The annual Indian screenwriters’ conference was held last week in Mumbai. The fourth such gathering organised by the Film Writers’ Association based in the same city had, what I believe, was a flawed theme: do our stories reflect India’s reality? The keynote speaker was the journalist, Palagummi Sainath, whom Amartya Sen once called one of the “great experts on famine and hunger”, and who is somewhat conveniently placed to argue that Bollywood does not represent the real India.
My disagreement with this statement is twofold. Firstly, screenwriting is an art, and, like all art, its essence is openness in interpretation and it does not owe it to society to act as a mirror. Secondly, the crux of the conference, to be meaningful at all, should not have focused on whether stories in Bollywood reflect India’s reality, but rather whether they should reflect India’s reality at all.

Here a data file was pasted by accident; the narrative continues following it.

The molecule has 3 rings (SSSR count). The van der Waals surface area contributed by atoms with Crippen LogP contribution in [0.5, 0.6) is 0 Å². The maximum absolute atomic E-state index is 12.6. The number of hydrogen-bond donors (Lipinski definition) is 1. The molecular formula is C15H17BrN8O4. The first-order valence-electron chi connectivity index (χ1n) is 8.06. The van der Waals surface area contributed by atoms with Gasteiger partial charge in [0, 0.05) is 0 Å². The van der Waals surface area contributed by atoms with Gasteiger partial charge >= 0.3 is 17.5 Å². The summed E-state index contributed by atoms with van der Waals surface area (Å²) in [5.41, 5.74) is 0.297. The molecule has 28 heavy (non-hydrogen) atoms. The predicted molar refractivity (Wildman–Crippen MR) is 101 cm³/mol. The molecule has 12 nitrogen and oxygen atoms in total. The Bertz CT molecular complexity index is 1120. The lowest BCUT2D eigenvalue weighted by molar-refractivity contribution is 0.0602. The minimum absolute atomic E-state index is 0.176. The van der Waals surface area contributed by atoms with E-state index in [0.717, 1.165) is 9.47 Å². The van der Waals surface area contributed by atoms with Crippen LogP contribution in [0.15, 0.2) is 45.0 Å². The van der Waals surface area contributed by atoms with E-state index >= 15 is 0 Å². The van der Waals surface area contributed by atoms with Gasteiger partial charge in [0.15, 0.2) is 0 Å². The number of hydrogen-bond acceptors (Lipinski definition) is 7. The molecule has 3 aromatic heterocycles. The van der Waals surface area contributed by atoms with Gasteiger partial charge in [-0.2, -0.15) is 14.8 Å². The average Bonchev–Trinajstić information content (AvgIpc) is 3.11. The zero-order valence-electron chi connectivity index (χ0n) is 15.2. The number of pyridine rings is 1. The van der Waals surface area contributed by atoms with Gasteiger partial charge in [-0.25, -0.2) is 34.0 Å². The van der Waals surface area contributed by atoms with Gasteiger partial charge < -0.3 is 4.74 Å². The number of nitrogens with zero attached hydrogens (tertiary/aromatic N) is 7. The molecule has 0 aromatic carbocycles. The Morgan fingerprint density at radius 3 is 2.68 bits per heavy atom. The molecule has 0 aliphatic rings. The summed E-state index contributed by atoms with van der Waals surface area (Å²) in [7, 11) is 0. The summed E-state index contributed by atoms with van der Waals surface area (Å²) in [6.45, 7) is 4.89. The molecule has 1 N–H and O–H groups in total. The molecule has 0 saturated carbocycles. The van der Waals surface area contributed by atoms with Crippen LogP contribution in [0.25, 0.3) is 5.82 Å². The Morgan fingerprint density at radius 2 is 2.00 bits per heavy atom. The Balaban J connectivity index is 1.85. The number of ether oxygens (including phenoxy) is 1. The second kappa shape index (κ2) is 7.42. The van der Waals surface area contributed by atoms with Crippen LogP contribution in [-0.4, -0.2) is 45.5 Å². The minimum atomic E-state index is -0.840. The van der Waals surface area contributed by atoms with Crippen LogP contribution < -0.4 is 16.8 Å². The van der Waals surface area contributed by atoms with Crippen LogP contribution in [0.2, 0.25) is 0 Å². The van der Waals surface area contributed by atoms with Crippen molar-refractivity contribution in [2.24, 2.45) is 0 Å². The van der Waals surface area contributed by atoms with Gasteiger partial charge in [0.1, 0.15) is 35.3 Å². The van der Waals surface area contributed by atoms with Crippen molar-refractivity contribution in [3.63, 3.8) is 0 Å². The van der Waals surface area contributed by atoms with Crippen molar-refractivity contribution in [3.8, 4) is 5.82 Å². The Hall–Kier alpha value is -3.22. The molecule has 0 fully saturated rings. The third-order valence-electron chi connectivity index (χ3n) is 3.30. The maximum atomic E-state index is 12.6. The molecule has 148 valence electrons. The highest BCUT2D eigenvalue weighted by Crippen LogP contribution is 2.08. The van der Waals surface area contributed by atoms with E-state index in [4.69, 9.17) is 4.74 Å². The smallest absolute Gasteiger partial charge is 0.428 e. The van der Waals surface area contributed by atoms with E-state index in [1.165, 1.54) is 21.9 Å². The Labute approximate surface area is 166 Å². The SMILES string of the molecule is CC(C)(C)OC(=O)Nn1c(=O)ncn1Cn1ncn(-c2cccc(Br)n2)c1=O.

The argument is somewhat like mirrors and windows: if people want a mirror, they should stop complaining about what they see when they look at a window. There are census bureaus, polling organisations, data collection and research centres, and, of course, National Geographic, to represent countries for what they are, to show people a non-fictional account of what India is and so on. Films, like stories of yore, have always been windows to let imagination escape, to heighten our senses, to present a larger-than-life portrayal that may or may not be grounded in reality. Ashok Vajpeyi spoke of the Ramayana and the Mahabharata, both stories rich in culture and moral but in all likelihood skewed when it comes to portraying reality — but then again, whose call is it to make? Continue reading